12. Charles Journet.
  13. Cf. "Le Thomisme et la civilisation" in Revue de Philosophie, March-April, 1928, pp. 138-139.
  14. Primauté du spirituel, p. 124. In Father Allo's book on the Apocalypse, we find the following remarks, which seem to me very deserving of our attention: "If this is so [if the figure 42, equal to 3 x 14, is a Messianic figure], there follows from this a consequence of great importance for exegesis: in the Apocalypse, the duration of the power of evil on earth is represented by a Messianic figure. In other words, the terrestrial phase of the Kingdom of God, that of the conquests of the Gospel, entirely coincides with the last and the most violent efforts of Satan to oppose this Kingdom. What we had already dimly perceived in regard to 3 -- the time of the persecutions and of the ministry of Christ -- is singularly confirmed by 42.
  15. "... This fusion of the most sinister prospects with the most glowing aspects of the present and the future is in no way inadmissible a priori. It was not inadmissible in Jewish circles, to judge from the statements of various rabbis, that the days of the Messiah were to know more than one calamity. Khiya ben Nehemia depicts the days of the Messiah as so sad in one respect that it would be impossible to distinguish guilt from innocence. (Koheleth rabba, XII, I; but similar ideas are already to be found in the Talmud. Cf. Volz, pp. 62-63; Lagrange, Le Messianisme chez les Juifs, pp. 99-115.) The idea was to be just as familiar to Christians who referred to the Gospel.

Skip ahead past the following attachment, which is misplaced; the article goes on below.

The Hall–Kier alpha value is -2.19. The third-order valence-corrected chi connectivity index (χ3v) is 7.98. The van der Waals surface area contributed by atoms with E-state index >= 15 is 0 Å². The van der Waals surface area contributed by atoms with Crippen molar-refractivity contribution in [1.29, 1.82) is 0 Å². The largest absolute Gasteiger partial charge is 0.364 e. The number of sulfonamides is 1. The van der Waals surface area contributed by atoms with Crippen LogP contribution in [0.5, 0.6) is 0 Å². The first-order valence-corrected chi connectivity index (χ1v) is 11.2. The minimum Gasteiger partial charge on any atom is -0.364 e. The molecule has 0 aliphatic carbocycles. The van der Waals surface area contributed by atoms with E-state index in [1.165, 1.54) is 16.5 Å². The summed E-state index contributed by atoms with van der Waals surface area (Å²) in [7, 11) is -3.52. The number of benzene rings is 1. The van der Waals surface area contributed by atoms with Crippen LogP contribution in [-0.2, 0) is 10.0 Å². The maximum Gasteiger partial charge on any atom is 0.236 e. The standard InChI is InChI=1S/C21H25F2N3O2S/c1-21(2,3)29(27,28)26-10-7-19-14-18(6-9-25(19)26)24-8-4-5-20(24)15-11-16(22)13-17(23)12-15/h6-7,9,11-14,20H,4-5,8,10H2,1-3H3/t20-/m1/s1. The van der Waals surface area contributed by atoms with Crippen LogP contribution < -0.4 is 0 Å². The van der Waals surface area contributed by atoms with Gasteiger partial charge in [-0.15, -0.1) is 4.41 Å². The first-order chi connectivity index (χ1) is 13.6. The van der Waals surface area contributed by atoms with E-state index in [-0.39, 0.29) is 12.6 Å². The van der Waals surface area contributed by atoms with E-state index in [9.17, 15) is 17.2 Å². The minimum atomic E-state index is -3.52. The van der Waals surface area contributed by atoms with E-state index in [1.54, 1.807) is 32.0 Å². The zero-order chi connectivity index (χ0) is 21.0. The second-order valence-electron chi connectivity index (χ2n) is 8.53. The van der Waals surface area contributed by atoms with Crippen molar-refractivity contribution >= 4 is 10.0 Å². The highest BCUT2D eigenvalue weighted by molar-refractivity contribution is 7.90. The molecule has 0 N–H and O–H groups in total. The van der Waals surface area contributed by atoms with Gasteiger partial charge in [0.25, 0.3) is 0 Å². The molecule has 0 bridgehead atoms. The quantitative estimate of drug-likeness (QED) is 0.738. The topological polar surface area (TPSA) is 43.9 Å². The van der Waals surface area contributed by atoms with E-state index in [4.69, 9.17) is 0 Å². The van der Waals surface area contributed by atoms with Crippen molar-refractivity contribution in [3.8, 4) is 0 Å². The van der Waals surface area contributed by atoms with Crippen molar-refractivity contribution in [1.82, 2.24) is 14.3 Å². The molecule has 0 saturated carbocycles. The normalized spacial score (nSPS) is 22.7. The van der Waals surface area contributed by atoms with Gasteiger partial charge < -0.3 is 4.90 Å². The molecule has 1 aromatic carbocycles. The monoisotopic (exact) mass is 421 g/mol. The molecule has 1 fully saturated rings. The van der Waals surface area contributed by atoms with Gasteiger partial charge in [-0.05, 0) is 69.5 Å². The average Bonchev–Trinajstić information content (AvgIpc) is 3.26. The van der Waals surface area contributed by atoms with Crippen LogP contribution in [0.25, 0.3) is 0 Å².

"... Besides, in our Apocalypse itself, we have already seen the two aspects continually mingled: the beneficent Horseman of VI, 2 goes forth to conquer spiritually at the same time as the other horsemen will be spreading disaster; the elect of God, in VII, will be preserved at the same time as the great tribulation, etc. (Cf. infra, Ch. XII.) It is the quite simple transposition of the sufferings of the Messiah to the preparation for the Second Coming." E. B. Allo, L'Apocalypse de saint Jean (Paris, Gabalda, 1921), pp. 145-146.